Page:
“Fucking piece of shit!”
At the muffled curse from the office across the hall, Jonathan Banks froze in front of his computer, his fingers silently curled over his keyboard as he listened. The voice belonged to his business partner and best friend, Peter Giles, who had said goodbye not five minutes earlier and then, as far as Jonathan knew, left for the night. When the front door had opened moments ago, Jonathan assumed it’d been the cleaning lady, though thinking on it now, the stomping and banging should’ve clued him in. Why had Pete come back?
There was a metallic jangle as the phone in Peter’s office was snatched off the hook, then Jonathan could hear his friend jabbing at the phone’s number pad angrily. Pete had a bit of a temper on him, particularly when he got riled up about something. Jonathan debated whether or not to go in and see what was the matter, but decided against it. If he couldn’t figure it out from eavesdropping on the phone call, Pete would come in and tell him, for sure, if only to let off a little steam. They’d known each other long enough that Jonathan knew better than to walk into the office when Peter was in full hissy fit mode.
But sometimes Pete could be deceptively calm, particularly when speaking on the phone, and when someone answered the other end of the line, he spoke softly, so low Jonathan couldn’t overhear the conversation. He had to fight the urge to stroll across the hall to stand outside his friend’s door to listen in. From the tone of Pete’s voice, though, things didn’t appear to be going very well, so he should just stay where he was and wait. Pete would come in and bitch at him about whatever was going on soon enough.
Slowly Jonathan resumed typing. As part owner of the consulting firm Giles and Banks, he usually worked late into the evenings—it was the only time he could find to catch up with the sheer volume of email he received. His days were spent in meetings with Pete or clients, or dealing with administrative issues that might crop up among the staff. For such a small firm—eight full-time employees, including Pete and Jonathan—they oversaw million-dollar projects, mostly funded by government grants, to improve towns and cities around the state. Giles and Banks were the planners who coordinated all the various players involved in the projects, from the architects to the construction firms, providing support where needed and managing all aspects of the work, from writing the grant to drawing down the last of the funds once the project was complete.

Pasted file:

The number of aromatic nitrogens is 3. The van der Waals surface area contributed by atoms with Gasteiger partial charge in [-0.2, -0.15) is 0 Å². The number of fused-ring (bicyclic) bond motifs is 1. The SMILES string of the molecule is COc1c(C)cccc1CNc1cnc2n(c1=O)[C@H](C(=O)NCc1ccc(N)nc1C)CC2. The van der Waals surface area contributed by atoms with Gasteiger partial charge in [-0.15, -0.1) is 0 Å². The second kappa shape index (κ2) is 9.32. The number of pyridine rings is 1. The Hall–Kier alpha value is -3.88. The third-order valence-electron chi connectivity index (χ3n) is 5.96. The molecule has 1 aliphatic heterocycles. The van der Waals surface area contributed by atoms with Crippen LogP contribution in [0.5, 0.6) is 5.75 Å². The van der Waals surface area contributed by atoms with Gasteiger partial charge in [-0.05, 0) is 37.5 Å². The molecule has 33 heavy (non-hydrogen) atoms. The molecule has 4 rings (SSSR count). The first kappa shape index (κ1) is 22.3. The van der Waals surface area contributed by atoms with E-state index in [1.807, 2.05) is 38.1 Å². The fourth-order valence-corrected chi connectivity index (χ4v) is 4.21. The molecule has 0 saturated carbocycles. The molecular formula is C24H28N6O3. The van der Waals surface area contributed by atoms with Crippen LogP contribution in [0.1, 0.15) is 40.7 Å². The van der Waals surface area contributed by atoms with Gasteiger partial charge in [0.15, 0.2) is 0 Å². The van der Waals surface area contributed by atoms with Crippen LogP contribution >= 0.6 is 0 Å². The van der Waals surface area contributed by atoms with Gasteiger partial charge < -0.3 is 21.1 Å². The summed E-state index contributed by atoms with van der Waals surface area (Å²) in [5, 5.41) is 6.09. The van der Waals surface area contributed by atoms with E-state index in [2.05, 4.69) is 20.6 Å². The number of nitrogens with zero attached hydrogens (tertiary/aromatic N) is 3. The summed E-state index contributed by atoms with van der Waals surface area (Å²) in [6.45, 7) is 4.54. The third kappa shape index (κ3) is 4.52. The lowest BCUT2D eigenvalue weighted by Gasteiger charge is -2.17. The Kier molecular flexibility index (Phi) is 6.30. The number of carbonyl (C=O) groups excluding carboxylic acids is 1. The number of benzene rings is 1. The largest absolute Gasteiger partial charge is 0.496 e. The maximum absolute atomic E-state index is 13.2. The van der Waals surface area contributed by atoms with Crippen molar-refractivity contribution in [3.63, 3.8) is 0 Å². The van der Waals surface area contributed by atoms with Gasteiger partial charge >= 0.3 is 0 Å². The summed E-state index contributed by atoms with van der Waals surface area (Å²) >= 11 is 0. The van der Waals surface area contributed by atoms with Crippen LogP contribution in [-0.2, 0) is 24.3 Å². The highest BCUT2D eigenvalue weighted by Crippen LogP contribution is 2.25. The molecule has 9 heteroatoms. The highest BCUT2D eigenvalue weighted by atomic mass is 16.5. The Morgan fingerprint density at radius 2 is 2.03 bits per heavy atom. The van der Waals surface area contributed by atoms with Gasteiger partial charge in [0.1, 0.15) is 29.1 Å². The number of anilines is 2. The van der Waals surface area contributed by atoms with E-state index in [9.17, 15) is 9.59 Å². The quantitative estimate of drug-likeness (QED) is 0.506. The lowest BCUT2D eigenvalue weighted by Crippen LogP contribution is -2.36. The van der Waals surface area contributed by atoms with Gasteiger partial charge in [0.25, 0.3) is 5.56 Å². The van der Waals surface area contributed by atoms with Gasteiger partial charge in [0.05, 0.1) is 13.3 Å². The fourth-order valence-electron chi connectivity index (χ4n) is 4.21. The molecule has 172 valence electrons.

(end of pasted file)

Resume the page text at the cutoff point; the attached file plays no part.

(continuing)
It kept them busy, and the only time Jonathan ever seemed to sit down at the office was after hours, when he could finally catch his breath and reply to the plethora of emails that had been building up all day. By contrast, Pete was an early riser, coming into work two or three hours before anyone else arrived to deal with the incidentals on his own plate, then usually leaving around six o’clock in the evenings along with the rest of the staff.
In the other office, the phone slammed down in its cradle, punctuated with another, “Fuck.”
Drawing in a deep breath to steel himself—there went any chance he might have had to unwind tonight—Jonathan called out, “That you, Pete?”
He heard a chair scrape across the floor, a desk drawer open and shut, then hard-soled shoes on the thin carpet as Pete came over to stand in his open doorway. “Who the hell else would it be?” Pete snapped.
With a grimace, Jonathan asked, “Bite my head off, will you? All I did was ask a simple question. What’s wrong?”
Pete sighed lustily, obviously perturbed. Without waiting for an invitation, he came into Jonathan’s office and plopped down into one of the two chairs situated in front of Jonathan’s desk. Crossing his ankle over his knee, he leaned back and glared at the ceiling as he steepled his fingers in front of him. “Fucking car won’t start, that’s what’s wrong.”
“Do you need a jump?” Jonathan knew shit all about cars, but he had a set of jumper cables in his trunk that were a free gift for opening his bank account back in the day; he’d selected them from all the other options because he thought they might come in handy someday. His reasoning? If he ever really didneed them, hopefully the owner of the other car would know how to use them. “I have a set of cables. I’m parked near you in the deck.”
But Pete shook his head. “I think it’s the alternator. Damn piece of shit.”
“I don’t even know what that means,” Jonathan admitted.